A Team for Anwar

“Bas-eht-all.”  That’s how Anwar pronounces basketball, and when he says it he’s grinning and giggling.   He’s on the Junction City Special Olympics Team named the “Pace Setters.”  I love that name.   Each athlete performs to the best of their ability, setting their own pace.   He started this year.

The first time we went to practice, Anwar was awed at the Junction City Middle School Gym.  He could do his echolalia(repeating noises like “Ahh,” and “Nyeeh,”) and hear it reverberate.  The pull out floor to ceiling benches just begged to be jumped on(which I couldn’t allow).  As Anwar has learned basketball skills, we have learned how to practice with Anwar.

No sitting on the sidelines when Anwar’s at practice.  Victor and I alternate weekly who takes him; suiting up for a workout when it’s time to go.   The team is organized with athletes rotating stations: dribbling skills, rebounding,  passing, scrimmaging, etc..   We have to be vigilant for Anwar’s safety as he does the programs.

Anwar got hit in the head once.   He had wandered under a basket and even though someone shouted, “Heads up,” he didn’t look to see the ball rebounding off the backboard.   When the team jogs laps, we’re beside him, ensuring he doesn’t suddenly stop and examine the floor(he likes to lie down and press his face to the court, I don’t know if he likes the temperature, or is enjoying the different point of view), he could possibly trip someone or have them fall on him while they are running.  Usually he focuses on the ceiling during stretches, so I help position his limbs.   For passing I put the ball at eye level for him and say, “Anwar, look ” and tap the ball so I can get his focus.  I back away, slowly increasing the distance of the bounce and then chest pass.  Sometimes he has looked everywhere except at me.   I’ll walk up close to him again until I get his focus.  His independence has increased with every practice.

“Basket. Ball in basket Anwar.”  That’s how I first explained shooting baskets, pointing to the net while facing him.   He likes to walk up under the basket and throw it from the bottom of the net up.  Staying on a spot has been challenging; he has gotten huge cheers from everyone when able to focus and shoot.  Other goals included:  hitting the ball in a square on the wall, passing to teammates around the key, and dribbling from point A to point B( he uses two hands to dribble to help with control of the ball, eventually we’ll get to one hand).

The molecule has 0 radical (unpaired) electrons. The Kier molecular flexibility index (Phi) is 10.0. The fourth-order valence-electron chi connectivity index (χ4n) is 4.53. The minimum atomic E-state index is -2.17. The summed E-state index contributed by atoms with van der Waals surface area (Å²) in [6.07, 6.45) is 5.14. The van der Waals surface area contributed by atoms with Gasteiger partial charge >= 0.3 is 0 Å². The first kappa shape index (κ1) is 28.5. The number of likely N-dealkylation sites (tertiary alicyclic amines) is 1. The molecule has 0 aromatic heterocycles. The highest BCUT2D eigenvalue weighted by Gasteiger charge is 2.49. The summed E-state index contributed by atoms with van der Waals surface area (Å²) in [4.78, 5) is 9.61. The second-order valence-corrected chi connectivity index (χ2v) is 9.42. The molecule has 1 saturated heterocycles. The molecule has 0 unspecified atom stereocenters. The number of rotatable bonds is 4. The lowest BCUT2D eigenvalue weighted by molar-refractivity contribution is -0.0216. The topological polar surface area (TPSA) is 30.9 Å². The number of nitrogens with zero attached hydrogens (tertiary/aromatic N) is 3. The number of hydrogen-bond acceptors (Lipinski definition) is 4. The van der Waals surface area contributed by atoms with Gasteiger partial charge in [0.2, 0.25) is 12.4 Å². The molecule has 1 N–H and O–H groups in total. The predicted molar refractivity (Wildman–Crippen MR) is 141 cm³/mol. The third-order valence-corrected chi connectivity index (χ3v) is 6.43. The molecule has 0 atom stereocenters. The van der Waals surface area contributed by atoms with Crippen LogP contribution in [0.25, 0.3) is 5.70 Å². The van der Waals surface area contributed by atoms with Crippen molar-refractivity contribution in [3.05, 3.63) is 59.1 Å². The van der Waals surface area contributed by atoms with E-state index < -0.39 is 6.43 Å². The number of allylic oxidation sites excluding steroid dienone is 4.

Anwar’s team shirt is tye-died bright blue with his name and number in bright yellow colors.  It suits him perfectly as he loves bright colors.  He will ask for basketball throughout the week, getting his shoes and pants.   To an outsider during practice, they might say he’s not engaged, that he’s just staring off into space.  I would have to disagree.  When he has gotten a shot close to the basket, he’s jumped up and down laughing.

To practice skills, after school I had him shoot from different points around our backyard basketball hoop.  For everytime he would shoot the ball from a marked place, he got a small piece of Luna Bar, it helped to keep him engaged.

His first state competition was in Hays, Kansas  March 17-18th, 2016.  He was excited when the team walked across the Fort Hays State University gym floor for the Opening Ceremonies.  Even Taj and Savion got in on the action, waving to families in the crowd.  Anwar competed in team skills: passing; and individual skills: shooting, dribbling, and throwing the ball at a correct spot on the wall.   He was a proud recipient of a medal and ribbon.

I’m thankful that Anwar has the chance to be a part of a group, and that our family has 11227862_1037551472950634_7454967911378679210_n  the opportunity to cheer him on.  Attending to directions, focusing on the content and processing information are skills taken for granted in sporting events.  Following a game plan would be difficult for Anwar, at this time.  With Special Olympics, the sports are broken down into specific skills(if needed) for athletes that need more structure or supports and the degrees of competition varies, whether that’s playing a full game or participating in one event.  It’s great that Anwar has a weekend activity all his own.  Our next sport with the Special Olympics?  Track and Field.